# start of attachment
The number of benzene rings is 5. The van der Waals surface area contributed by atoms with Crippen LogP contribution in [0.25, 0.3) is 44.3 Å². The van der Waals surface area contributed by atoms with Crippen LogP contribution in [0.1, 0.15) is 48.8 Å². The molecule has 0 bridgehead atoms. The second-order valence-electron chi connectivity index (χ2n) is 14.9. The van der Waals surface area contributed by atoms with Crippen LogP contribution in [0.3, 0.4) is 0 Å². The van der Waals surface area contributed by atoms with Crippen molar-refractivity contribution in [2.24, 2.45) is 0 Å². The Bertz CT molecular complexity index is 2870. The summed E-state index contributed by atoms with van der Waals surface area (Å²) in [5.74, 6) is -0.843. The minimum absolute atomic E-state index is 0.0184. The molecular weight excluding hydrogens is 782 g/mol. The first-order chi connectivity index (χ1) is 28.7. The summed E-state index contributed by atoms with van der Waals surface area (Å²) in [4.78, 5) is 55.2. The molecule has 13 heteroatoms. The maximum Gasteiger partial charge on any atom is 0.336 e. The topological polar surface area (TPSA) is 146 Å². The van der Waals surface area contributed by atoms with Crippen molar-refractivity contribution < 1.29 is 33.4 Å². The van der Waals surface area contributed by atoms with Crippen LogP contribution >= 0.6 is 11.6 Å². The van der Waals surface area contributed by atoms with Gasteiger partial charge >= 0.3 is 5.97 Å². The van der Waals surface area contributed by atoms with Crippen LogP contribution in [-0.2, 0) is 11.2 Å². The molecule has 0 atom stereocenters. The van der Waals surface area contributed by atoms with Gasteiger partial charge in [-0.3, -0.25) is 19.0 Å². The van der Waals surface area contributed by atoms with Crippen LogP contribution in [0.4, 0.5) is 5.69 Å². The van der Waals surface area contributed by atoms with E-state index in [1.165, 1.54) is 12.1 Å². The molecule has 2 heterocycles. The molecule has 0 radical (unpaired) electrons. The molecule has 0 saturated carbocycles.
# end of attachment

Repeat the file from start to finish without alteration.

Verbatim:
The number of benzene rings is 5. The van der Waals surface area contributed by atoms with Crippen LogP contribution in [0.25, 0.3) is 44.3 Å². The van der Waals surface area contributed by atoms with Crippen LogP contribution in [0.1, 0.15) is 48.8 Å². The molecule has 0 bridgehead atoms. The second-order valence-electron chi connectivity index (χ2n) is 14.9. The van der Waals surface area contributed by atoms with Crippen LogP contribution in [0.3, 0.4) is 0 Å². The van der Waals surface area contributed by atoms with Crippen molar-refractivity contribution in [2.24, 2.45) is 0 Å². The Bertz CT molecular complexity index is 2870. The summed E-state index contributed by atoms with van der Waals surface area (Å²) in [5.74, 6) is -0.843. The minimum absolute atomic E-state index is 0.0184. The molecular weight excluding hydrogens is 782 g/mol. The first-order chi connectivity index (χ1) is 28.7. The summed E-state index contributed by atoms with van der Waals surface area (Å²) in [4.78, 5) is 55.2. The molecule has 13 heteroatoms. The maximum Gasteiger partial charge on any atom is 0.336 e. The topological polar surface area (TPSA) is 146 Å². The van der Waals surface area contributed by atoms with Crippen molar-refractivity contribution < 1.29 is 33.4 Å². The van der Waals surface area contributed by atoms with Crippen LogP contribution >= 0.6 is 11.6 Å². The van der Waals surface area contributed by atoms with Gasteiger partial charge >= 0.3 is 5.97 Å². The van der Waals surface area contributed by atoms with Crippen LogP contribution in [-0.2, 0) is 11.2 Å². The molecule has 0 atom stereocenters. The van der Waals surface area contributed by atoms with Gasteiger partial charge in [-0.3, -0.25) is 19.0 Å². The van der Waals surface area contributed by atoms with Crippen LogP contribution in [0.4, 0.5) is 5.69 Å². The van der Waals surface area contributed by atoms with E-state index in [1.165, 1.54) is 12.1 Å². The molecule has 2 heterocycles. The molecule has 0 radical (unpaired) electrons. The molecule has 0 saturated carbocycles.